As regards micro combustion, heat recirculation is the most widely used method to stabilize the flame. Wan et al. [16,17] found that the bluff-body in MCs markedly improves the flame stability owing to the flow recirculation zone behand the bluff-body and the upstream heat transfer through the wall, and the large flame strain rate results in flame extinguishment. For the hydrogen/air premixed flame, a study by Bagheri et al. [18] examined how bluff-body shapes affect flame characteristics. As for the micro-flameless combustion of a methane/air mixture, Hosseini and Wahid [19] used the bluff-body to improve micro-flameless combustion stability. A new configuration of a Swiss-roll combustor is a favorable technique to stabilize the flame through recirculating heat from high-temperature gas [20]. The flame characteristics of Swiss-roll combustors with various channel widths were investigated by Kim et al. [21]. They found that Swiss-roll combustors can establish self-sustaining flames where the channel widths are less than the quenching distance. In addition, filling or partially filling the porous media in the MC can be used to strengthen heat transfer from high-temperature gas to low-temperature gas, leading to more heat recirculation. A planar MC partially filled with nickel foam for flame stability was examined by Wang et al. [22]. The porous media reduces the heat loss and the flame temperature in the MC increases on account of the heat recirculation in porous media. Li et al. [23] found that the flame temperature and temperature non-uniformity are lowered, while the wall temperature is increased in a porous MC. Marbach et al. [24] utilized a porous media surface to stabilize the flame in a cylindrically recuperative MC with silicon-carbide-coated carbon foam. Mikami et al. [25] used wire mesh for enhancing heat transfer in meso-scale tubes, and the wire mesh helped to create a stable flame.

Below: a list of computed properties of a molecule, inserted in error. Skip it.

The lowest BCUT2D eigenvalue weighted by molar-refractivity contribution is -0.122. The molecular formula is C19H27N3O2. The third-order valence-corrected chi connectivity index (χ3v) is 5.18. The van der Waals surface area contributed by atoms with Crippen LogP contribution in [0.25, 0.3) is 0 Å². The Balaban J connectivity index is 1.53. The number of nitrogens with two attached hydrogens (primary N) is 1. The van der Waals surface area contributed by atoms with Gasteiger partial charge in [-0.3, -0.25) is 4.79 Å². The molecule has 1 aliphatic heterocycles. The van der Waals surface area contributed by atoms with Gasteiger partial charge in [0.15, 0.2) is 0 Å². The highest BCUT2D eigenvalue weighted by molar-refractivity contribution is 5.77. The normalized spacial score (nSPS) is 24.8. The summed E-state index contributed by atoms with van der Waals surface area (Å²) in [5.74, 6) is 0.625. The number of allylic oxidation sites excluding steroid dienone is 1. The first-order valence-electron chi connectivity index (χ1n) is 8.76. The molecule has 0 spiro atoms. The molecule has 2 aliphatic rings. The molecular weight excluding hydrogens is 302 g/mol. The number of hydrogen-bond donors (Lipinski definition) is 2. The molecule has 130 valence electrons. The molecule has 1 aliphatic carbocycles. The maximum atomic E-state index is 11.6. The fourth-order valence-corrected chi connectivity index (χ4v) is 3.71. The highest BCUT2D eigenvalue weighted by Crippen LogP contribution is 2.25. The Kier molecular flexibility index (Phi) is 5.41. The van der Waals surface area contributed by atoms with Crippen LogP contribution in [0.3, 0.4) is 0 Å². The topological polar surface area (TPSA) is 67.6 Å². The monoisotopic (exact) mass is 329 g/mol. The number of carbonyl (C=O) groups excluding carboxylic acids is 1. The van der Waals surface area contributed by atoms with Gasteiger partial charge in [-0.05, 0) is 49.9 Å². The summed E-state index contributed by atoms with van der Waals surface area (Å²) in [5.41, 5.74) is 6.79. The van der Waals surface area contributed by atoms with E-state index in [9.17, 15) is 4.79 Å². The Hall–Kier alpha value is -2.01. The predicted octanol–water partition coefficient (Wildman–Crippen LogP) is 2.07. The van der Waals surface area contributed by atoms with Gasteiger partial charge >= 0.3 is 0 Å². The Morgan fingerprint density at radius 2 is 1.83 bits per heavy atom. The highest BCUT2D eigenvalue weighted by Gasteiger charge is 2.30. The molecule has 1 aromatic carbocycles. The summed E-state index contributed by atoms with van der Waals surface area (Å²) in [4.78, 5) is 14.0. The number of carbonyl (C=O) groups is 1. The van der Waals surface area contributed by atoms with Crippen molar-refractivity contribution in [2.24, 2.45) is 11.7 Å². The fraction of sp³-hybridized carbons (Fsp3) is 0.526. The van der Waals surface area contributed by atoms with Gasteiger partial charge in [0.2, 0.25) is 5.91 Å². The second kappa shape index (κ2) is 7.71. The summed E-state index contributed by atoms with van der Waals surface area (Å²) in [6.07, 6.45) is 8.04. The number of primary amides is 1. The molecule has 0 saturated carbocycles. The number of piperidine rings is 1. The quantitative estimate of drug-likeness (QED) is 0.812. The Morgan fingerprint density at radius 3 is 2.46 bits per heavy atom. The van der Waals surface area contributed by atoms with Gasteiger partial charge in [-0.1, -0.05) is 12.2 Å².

For the application of a micro thermophotovoltaic power generator, many studies are working to improve the thermal performance of MCs in order to further increase the energy output power or efficiency. It is confirmed that heat recirculation is a significant method. Recuperators, such as quartz glass cover, can reuse the exhaust gas energy, which is able to markedly improve the outer wall temperature [26]. Tang et al. [27] designed and fabricated a heat recirculation MC for the application of micro thermophotovoltaic power generator. Experimental data indicated that the radiation efficiency was markedly improved due to the heat recirculation, and the blowout limit in the heat recirculation MC was larger compared with the straight-channel MC. Alipoor and Saidi [28] developed a U-shaped micro tube combustor inside rectangular walls. Secondary flows can better preheat the incoming cold reactants, which enlarges the flammability limits. They have obtained an emitter efficiency of 41.1% and total energy conversion efficiency of 6.3%. Chou et al. [29] employed the porous media to increase the wall temperature and radiation energy in a cylindrical tube combustor. Furthermore, it is effective to optimize the MC structures. Akhtar et al. [30] revealed that a curved channel can significantly improve the overall energy conversion efficiency by about 7.84%, while the flame flashback is more likely to occur. In order to acquire higher energy output, Yang et al. [31] proposed a converging–diverging channel MC for micro thermophotovoltaic power generator. They pointed out that the flow disturbance caused by the converging–diverging channel improves the heat transfer between the gas and the solid wall. Parallel separating plates were employed by Tang et al. [32] in a planar MC for improving the thermal performance, resulting in an increase in the wall temperature of more than 100 K. Moreover, Amani et al. [33] used hydrogen addition to enhance the thermal performance of the MC combined with baffles and bluff-bodies for a premixed methane–air flame. Hydrogen addition can also raise the combustion reaction rate and flame stability of premixed methane/air [34]. As regards the micro thermophotovoltaic system, Yang et al. [35] used GaSb PV cells for this system to obtain a 4.4 W electrical power output with an overall efficiency of 3.48%. Lee et al. [36] employed an ammonia–hydrogen mixture as fuel for the application of micro thermophotovoltaic system, and an energy output power of 5.2 W and an overall efficiency of 2.1% were obtained. Nadimi and Jafarmadar [37] utilized the internal micro-fin that was placed inside an MC to improve the efficiency. They found a maximum total efficiency of 8.9% when the radiant efficiency of the MC was 58%. Gentillon et al. [38] experimentally investigated a porous media combustion-based thermophotovoltaic system, and the electrical power of 1 W was produced and the corresponding total efficiency was 0.071%.